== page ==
Auditory-visual perception of speech in children with learning disabilities: The McGurk effect

Carol Boliek, Connie Keintz, Linda Norrix, John Obrzut

Research output: Contribution to journalArticlepeer-review

17 Scopus citations


This study addressed whether or not children with learning disabilities (LD) are able to integrate auditory and visual information for speech perception. The effects of vision on speech perception can be demonstrated in a stimulus mismatch situation where unconnected auditory and visual inputs are fused into a new percept that has not been presented to either modality and represents a combination of both (McGurk Effect). It was of interest to determine if the McGurk effect was present in children with LD. Twenty children with LD and 20 normal controls, matched for sex and age, participated in this study. Participants represented a younger (6-9 years of age) and an older (10-12 years of age) group. Ten adult controls (20-40 years of age) also served as participants. Control participants demonstrated that inter-modal integration became stronger with development and experience. The response patterns of the children with LD indicated that whereas these children have some ability to integrate audio-visual speech stimuli, audio-visual speech perception did not become stronger with experience and development.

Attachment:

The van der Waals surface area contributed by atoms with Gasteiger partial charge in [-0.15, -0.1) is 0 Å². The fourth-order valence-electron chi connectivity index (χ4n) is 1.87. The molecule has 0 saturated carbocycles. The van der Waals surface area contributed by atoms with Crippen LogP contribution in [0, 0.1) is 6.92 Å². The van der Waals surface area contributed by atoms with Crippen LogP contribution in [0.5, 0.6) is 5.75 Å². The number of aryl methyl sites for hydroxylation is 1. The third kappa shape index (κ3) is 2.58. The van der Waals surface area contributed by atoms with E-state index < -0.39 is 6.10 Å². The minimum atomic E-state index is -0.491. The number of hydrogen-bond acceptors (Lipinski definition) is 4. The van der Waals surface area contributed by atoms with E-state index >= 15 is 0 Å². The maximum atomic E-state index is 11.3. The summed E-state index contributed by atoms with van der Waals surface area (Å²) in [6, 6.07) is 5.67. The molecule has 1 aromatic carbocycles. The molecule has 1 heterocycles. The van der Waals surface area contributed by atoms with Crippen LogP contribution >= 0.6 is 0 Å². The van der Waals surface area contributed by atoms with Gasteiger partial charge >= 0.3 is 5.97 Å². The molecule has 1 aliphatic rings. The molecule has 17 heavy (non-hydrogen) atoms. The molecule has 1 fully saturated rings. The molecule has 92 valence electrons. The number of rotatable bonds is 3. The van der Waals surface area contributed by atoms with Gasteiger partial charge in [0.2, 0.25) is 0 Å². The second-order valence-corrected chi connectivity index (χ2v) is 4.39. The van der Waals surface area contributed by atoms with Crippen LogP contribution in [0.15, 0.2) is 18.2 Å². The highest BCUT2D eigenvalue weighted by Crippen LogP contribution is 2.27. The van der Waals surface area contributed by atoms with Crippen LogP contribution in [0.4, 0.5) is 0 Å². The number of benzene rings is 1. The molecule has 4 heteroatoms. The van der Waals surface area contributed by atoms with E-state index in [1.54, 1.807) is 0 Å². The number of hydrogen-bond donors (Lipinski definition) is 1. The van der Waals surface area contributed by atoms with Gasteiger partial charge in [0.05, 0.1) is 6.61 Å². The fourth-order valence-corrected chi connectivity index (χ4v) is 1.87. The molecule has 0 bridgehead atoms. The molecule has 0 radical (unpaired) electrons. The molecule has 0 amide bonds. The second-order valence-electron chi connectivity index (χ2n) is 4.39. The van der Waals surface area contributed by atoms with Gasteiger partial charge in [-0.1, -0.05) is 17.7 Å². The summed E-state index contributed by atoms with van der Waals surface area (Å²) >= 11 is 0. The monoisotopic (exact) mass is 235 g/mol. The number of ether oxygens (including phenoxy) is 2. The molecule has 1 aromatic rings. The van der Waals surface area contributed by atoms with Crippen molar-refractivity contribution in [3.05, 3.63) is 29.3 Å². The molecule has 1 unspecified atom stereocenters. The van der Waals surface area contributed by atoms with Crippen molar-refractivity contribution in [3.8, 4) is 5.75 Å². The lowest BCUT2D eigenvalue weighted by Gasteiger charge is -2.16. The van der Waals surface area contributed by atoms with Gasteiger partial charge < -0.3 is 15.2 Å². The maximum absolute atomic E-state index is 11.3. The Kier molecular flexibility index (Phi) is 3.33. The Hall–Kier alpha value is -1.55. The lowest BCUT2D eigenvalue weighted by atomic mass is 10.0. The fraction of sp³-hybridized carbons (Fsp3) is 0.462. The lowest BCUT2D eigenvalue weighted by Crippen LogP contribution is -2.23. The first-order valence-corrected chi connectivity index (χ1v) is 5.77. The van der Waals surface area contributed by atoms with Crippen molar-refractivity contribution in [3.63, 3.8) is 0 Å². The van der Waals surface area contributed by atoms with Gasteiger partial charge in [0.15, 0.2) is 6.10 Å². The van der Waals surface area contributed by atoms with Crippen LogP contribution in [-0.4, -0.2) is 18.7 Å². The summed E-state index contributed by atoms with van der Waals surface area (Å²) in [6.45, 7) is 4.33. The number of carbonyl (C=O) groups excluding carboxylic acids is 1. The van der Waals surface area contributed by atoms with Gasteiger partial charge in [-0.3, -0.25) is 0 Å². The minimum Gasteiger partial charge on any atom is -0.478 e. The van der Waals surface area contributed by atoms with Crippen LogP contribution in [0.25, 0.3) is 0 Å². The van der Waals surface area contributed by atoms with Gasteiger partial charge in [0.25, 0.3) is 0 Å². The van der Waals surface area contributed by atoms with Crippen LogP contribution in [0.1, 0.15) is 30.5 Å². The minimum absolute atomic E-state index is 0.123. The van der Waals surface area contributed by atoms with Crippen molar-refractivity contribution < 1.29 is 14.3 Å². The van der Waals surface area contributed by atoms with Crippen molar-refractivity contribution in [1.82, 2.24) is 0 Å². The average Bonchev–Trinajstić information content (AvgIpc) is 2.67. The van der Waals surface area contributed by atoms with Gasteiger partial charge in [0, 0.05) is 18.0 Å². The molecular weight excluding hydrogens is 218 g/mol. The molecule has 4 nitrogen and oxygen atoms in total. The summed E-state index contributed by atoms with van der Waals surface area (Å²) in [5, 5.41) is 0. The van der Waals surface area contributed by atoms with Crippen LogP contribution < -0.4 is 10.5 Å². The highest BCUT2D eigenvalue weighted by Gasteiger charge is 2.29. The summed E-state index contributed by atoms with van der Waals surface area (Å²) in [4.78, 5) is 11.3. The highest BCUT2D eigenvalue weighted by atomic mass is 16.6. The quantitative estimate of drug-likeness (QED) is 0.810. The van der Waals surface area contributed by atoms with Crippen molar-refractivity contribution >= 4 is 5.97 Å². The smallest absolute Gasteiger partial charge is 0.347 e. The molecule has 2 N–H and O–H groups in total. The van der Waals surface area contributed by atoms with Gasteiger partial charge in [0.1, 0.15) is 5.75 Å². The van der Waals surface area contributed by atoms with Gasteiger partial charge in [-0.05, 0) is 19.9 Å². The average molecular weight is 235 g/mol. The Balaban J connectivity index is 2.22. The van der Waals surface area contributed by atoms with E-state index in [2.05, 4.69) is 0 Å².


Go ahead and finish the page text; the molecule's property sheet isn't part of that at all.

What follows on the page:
Original languageEnglish (US)
Pages (from-to)124-131
Number of pages8
JournalCanadian Journal of Speech-Language Pathology and Audiology
Issue number2
StatePublished - Jun 2010


  • Learning disability
  • McGurk effect
  • Speech perception

ASJC Scopus subject areas

  • Linguistics and Language
  • Speech and Hearing


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